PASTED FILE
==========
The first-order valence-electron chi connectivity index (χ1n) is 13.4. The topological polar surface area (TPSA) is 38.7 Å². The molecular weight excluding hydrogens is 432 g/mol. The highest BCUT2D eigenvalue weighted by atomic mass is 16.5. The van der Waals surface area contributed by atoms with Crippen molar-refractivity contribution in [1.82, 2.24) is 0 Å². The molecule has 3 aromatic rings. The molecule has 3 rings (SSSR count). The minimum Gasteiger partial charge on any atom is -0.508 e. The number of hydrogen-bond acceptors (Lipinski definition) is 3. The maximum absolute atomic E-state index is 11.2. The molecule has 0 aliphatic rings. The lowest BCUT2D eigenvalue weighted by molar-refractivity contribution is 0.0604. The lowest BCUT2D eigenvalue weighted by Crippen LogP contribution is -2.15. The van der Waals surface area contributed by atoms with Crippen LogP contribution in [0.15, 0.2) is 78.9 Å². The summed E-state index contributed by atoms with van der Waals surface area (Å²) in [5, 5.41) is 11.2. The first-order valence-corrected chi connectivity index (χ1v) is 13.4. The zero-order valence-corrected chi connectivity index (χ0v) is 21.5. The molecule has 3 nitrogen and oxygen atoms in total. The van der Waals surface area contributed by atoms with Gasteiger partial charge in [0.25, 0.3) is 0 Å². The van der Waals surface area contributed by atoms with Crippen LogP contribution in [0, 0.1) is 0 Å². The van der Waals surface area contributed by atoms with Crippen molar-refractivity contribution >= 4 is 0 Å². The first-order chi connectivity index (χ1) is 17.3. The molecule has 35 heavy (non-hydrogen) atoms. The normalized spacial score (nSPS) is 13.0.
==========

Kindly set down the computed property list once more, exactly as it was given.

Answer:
The first-order valence-electron chi connectivity index (χ1n) is 13.4. The topological polar surface area (TPSA) is 38.7 Å². The molecular weight excluding hydrogens is 432 g/mol. The highest BCUT2D eigenvalue weighted by atomic mass is 16.5. The van der Waals surface area contributed by atoms with Crippen molar-refractivity contribution in [1.82, 2.24) is 0 Å². The molecule has 3 aromatic rings. The molecule has 3 rings (SSSR count). The minimum Gasteiger partial charge on any atom is -0.508 e. The number of hydrogen-bond acceptors (Lipinski definition) is 3. The maximum absolute atomic E-state index is 11.2. The molecule has 0 aliphatic rings. The lowest BCUT2D eigenvalue weighted by molar-refractivity contribution is 0.0604. The lowest BCUT2D eigenvalue weighted by Crippen LogP contribution is -2.15. The van der Waals surface area contributed by atoms with Crippen LogP contribution in [0.15, 0.2) is 78.9 Å². The summed E-state index contributed by atoms with van der Waals surface area (Å²) in [5, 5.41) is 11.2. The first-order valence-corrected chi connectivity index (χ1v) is 13.4. The zero-order valence-corrected chi connectivity index (χ0v) is 21.5. The molecule has 3 nitrogen and oxygen atoms in total. The van der Waals surface area contributed by atoms with Gasteiger partial charge in [0.25, 0.3) is 0 Å². The van der Waals surface area contributed by atoms with Crippen LogP contribution in [0, 0.1) is 0 Å². The van der Waals surface area contributed by atoms with Crippen molar-refractivity contribution >= 4 is 0 Å². The first-order chi connectivity index (χ1) is 17.3. The molecule has 35 heavy (non-hydrogen) atoms. The normalized spacial score (nSPS) is 13.0.